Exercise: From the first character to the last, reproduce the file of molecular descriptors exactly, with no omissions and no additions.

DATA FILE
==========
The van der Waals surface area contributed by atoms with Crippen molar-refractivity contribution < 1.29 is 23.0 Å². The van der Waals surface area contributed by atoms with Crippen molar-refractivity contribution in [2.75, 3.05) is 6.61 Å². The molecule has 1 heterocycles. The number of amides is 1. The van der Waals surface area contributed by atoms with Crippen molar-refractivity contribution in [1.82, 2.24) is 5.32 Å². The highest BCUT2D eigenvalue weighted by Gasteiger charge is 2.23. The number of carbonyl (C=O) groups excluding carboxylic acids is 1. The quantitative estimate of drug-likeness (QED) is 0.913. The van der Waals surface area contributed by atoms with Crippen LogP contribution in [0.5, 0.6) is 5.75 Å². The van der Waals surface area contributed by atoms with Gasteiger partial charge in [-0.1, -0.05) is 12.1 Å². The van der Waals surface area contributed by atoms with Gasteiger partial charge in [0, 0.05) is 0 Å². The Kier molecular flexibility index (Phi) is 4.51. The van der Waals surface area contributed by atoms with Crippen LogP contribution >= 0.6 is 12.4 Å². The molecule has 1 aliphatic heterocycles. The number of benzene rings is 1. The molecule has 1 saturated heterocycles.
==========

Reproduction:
The van der Waals surface area contributed by atoms with Crippen molar-refractivity contribution < 1.29 is 23.0 Å². The van der Waals surface area contributed by atoms with Crippen molar-refractivity contribution in [2.75, 3.05) is 6.61 Å². The molecule has 1 heterocycles. The number of amides is 1. The van der Waals surface area contributed by atoms with Crippen molar-refractivity contribution in [1.82, 2.24) is 5.32 Å². The highest BCUT2D eigenvalue weighted by Gasteiger charge is 2.23. The number of carbonyl (C=O) groups excluding carboxylic acids is 1. The quantitative estimate of drug-likeness (QED) is 0.913. The van der Waals surface area contributed by atoms with Crippen LogP contribution in [0.5, 0.6) is 5.75 Å². The van der Waals surface area contributed by atoms with Gasteiger partial charge in [-0.1, -0.05) is 12.1 Å². The van der Waals surface area contributed by atoms with Gasteiger partial charge in [0, 0.05) is 0 Å². The Kier molecular flexibility index (Phi) is 4.51. The van der Waals surface area contributed by atoms with Crippen LogP contribution >= 0.6 is 12.4 Å². The molecule has 1 aliphatic heterocycles. The number of benzene rings is 1. The molecule has 1 saturated heterocycles.